In Search of Real Growth — Part 1
QE, or printing money, cannot be a source of real or long-term growth. Instead of depending on injected steroids, the economy will have to depend on some real muscle to achieve sustainable growth.
These sectors and their related companies seem to be the diamonds amongst the rubble (or bubbles), and are the rising stars; they are likely to be the sectors with the greatest job creation, as well as the catalysts of growth for the American/global economy for the next decade…
On the premise that there is value in data; data can be mined to understand relationships, predict trends, and save costs. Think Palantir and Cloudera who receive million dollar contracts from governments/corporations to study and store data. For the Internet of things, which relies on Big Data, Nest, which was acquired for $3.2b by Google in the beginning of 2014, will revolutionize the ways things work at home.
We are witnessing the demise of cable. Instead, count on the internet to serve up your favorite shows to your TV. This will mean higher subscription revenues for the likes of Apple, Netflix, and Amazon. Netflix and Amazon have also started producing their own (award-wining) content to wean off media companies such as 21st Century Fox and Time Warner Inc, while also increasing their scale of distribution and margins. Attractively priced devices such as Apple TV, Google’s Chromecast, and Amazon Fire stick will also increase the adoption for these internet TV services.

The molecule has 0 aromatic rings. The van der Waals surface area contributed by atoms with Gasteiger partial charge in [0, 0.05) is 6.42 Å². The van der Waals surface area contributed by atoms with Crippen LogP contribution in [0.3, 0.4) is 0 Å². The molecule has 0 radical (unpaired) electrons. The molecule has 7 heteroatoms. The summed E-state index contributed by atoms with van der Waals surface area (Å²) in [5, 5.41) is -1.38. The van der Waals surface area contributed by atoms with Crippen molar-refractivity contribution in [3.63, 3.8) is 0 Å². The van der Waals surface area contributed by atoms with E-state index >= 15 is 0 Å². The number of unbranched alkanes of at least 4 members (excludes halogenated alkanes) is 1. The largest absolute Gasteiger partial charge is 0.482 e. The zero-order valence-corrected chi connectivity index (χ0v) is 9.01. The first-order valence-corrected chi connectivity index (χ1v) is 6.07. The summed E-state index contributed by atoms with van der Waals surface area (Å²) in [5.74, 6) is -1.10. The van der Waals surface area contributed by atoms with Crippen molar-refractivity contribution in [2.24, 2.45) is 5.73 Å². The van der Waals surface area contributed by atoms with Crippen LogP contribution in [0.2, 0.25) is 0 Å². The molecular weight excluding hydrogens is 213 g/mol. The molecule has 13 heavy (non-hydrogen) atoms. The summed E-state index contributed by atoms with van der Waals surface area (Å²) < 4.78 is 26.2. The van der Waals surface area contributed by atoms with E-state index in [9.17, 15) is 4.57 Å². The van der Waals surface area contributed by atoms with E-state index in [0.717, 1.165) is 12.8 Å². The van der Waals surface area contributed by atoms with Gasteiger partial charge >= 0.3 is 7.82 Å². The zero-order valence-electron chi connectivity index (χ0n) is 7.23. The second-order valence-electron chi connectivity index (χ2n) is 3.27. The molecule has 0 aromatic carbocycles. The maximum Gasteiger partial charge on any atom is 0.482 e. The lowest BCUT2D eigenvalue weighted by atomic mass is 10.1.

House of cards*, just one of the award winning series by Netflix.
*House of cards was not made by Netflix, but owned and produced by film and TV studio Media Rights Capital. The first season was then sold to Comcast Corp for on-demand rights. Still, it was a milestone in Netflix’s successful foray into making and owning original content.
The sharing economy not only redefined employment, it has also unlocked asset value by providing asset owners with additional sources of income. We wait with baited breath as Uber and AirBnB inch closer towards their mega-listings. The ultimate combination: Google invested $258m in Uber…imagine them ruling the roads with driverless cabs!
Possibilities from the Sharing Economy
4. Electric cars
Pump prices may be low, but that is not stopping the adoption of electric cars as supporting infrastructure (i.e. charging stations) is being rolled out. Even at an exorbitant price tag, there is still a waiting list for the the latest Tesla X model. Not to be left behind, BMW, and General Motors are racing to develop their own models. Warren Buffet invested in BYD, while Chinese billionaire Lu Guanqiu revived Fisker Automotive (Tesla’s nemesis) as Karma Automotive with a $139m injection. Now, Apple wants to get into the game too. It is also a matter of time before the chasm is crossed and there is widespread adoption.
The Tesla model X with its X-wing doors presented by its visionary founder, Elon Musk
5. Life Sciences
Imagine being able to know where your health is headed, detect disease early, and understanding your DNA for ancestry or hereditary diseases. Theranos, 23andme are among the companies making it happen. Google, under its umbrella structure, Alphabet, has a Life Sciences division investing in various projects and has also invested in 23andme and biotechnology venture, Calico. According to Angelina Jolie, who underwent preventive double mastectomy after tests revealed she was at high risk of ovarian/breast cancer, “ knowledge is power”.
These are the first 5 sectors, I will continue with another 5 sectors in my next post…